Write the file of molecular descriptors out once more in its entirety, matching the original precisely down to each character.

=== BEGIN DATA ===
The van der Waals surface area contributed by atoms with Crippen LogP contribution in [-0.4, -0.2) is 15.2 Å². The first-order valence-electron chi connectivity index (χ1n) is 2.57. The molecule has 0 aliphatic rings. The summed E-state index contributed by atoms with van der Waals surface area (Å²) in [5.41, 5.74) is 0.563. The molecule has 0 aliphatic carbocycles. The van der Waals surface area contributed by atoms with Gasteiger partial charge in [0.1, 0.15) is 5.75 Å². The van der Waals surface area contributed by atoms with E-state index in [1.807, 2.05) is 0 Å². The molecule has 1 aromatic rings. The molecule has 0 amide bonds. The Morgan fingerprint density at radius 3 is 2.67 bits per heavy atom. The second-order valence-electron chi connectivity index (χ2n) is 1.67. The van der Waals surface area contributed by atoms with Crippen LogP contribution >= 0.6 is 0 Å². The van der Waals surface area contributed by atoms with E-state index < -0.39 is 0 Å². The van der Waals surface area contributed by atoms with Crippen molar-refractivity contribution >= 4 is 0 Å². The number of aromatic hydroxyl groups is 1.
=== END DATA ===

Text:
The van der Waals surface area contributed by atoms with Crippen LogP contribution in [-0.4, -0.2) is 15.2 Å². The first-order valence-electron chi connectivity index (χ1n) is 2.57. The molecule has 0 aliphatic rings. The summed E-state index contributed by atoms with van der Waals surface area (Å²) in [5.41, 5.74) is 0.563. The molecule has 0 aliphatic carbocycles. The van der Waals surface area contributed by atoms with Gasteiger partial charge in [0.1, 0.15) is 5.75 Å². The van der Waals surface area contributed by atoms with E-state index in [1.807, 2.05) is 0 Å². The molecule has 1 aromatic rings. The molecule has 0 amide bonds. The Morgan fingerprint density at radius 3 is 2.67 bits per heavy atom. The second-order valence-electron chi connectivity index (χ2n) is 1.67. The van der Waals surface area contributed by atoms with Crippen LogP contribution >= 0.6 is 0 Å². The van der Waals surface area contributed by atoms with E-state index < -0.39 is 0 Å². The van der Waals surface area contributed by atoms with Crippen molar-refractivity contribution >= 4 is 0 Å². The number of aromatic hydroxyl groups is 1.